The dispute, apparently, is whether The Vanguard School's announcement in the May 2019 e-mail denying R.S.'s enrollment means that R.S. has no “then-current educational placement” under § 1415(j), and so The Vanguard School has no obligation under that statute; or, on the other hand, whether The Vanguard School's designation as R.S.'s “School of Attendance” in his IEP takes precedence until the IEP is amended. On this highly abbreviated record, the Court finds that Smith is likely to prevail on his argument that the IEP continues to control. Thus, per § 1415(j), The Vanguard School must continue to educate R.S. according to his IEP while the Due Process Complaint works its way through the Colorado Department of Education procedures.

         Turning to irreparable harm, the Court disagrees with Smith's argument that irreparable harm should be presumed. (See ECF No. 3 at 6-7.) “Courts may presume irreparable harm only when a party is seeking an injunction under a statute that mandates injunctive relief as a remedy for a violation of the statute.” First Western Capital Mgmt. Co. v. Malamed, 874 F.3d 1136, 1140 (10th Cir. 2017) (emphasis in original). Section 1415(j) does not mandate injunctive relief as a remedy for violation. However, the Court finds that Smith's allegations of R.S.'s treatment at The Vanguard School-i.e., being isolated for the entire school day, with no educational services- could create lasting emotional trauma, with effects on R.S. himself and on Smith. Accordingly, irreparable harm has been satisfied on this abbreviated record.

         The Court additionally finds that the irreparable harm to R.S. and Smith outweighs any harm to the School District, at least in the near-term contemplated by a TRO, given that The Vanguard School has been educating R.S. for many years before this dispute. (See ¶ 9.)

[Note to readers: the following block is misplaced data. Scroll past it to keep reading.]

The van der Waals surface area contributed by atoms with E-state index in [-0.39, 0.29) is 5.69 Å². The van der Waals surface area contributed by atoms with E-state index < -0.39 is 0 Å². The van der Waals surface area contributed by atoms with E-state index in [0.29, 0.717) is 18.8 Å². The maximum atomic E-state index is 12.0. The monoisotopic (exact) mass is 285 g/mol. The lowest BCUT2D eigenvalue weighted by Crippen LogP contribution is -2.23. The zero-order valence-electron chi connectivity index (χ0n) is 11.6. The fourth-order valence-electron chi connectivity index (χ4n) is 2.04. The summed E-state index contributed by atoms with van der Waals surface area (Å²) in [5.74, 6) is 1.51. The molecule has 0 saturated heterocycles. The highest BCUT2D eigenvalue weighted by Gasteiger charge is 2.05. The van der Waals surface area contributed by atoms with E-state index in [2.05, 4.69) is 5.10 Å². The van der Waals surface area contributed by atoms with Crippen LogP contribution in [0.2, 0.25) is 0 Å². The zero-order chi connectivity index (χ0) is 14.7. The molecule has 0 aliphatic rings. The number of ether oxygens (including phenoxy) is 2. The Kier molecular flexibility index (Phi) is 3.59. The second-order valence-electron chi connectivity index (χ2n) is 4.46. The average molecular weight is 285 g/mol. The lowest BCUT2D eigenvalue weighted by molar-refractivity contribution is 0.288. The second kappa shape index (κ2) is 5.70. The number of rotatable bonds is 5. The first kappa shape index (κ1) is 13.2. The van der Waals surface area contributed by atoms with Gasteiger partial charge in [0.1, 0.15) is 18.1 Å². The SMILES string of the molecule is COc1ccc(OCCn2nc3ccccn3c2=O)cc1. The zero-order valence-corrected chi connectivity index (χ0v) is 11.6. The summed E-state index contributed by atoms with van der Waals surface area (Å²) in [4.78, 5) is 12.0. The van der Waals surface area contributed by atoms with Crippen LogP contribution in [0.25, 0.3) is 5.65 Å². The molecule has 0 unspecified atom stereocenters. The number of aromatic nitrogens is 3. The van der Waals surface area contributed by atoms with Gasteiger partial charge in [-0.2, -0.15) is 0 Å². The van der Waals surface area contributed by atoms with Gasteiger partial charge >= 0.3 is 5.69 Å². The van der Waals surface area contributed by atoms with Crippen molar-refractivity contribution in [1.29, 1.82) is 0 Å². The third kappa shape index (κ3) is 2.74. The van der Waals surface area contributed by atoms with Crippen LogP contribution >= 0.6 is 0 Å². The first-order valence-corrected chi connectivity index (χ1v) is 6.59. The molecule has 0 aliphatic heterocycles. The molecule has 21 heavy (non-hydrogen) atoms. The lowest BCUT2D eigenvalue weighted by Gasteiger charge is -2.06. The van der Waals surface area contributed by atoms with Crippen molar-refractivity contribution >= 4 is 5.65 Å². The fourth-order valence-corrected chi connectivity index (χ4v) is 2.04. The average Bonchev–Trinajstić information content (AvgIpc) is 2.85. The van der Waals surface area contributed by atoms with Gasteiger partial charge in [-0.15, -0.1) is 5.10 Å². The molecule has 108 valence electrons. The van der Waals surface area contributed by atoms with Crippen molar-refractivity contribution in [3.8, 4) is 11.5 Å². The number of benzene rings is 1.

Finally, a TRO would not be adverse to the public interest. To the contrary, it is in the public interest to ensure that IDEA's policies are carried out.

         To obtain a temporary restraining order before the party to be restrained has an opportunity to appear and respond, a plaintiff must present

(A) specific facts in an affidavit or a verified complaint clearly show[ing] that immediate and irreparable injury, loss, or damage will result to the movant before the adverse party can be heard in opposition; and
(B) the movant's attorney['s] certifi[cation] in writing [regarding] any efforts made to give notice and the reasons why it should not be required.

Fed. R. Civ. P. 65(b)(1). As for requirement “A, ” Smith provides a verified complaint on which the Court has relied to discern the facts meriting a TRO. The Court further finds that Smith has made a sufficient showing that a TRO should issue without notice, so that R.S. may return to the general student population as swiftly as possible. As for requirement “B, ” Smith himself provides the required certificate, explaining that immediate action is needed due to R.S.'s current treatment at The Vanguard School (ECF No. 3 at 11-12.)

         Smith has also complied with D.C.COLO.LCivR 65.1, describing his efforts to communicate with the School ...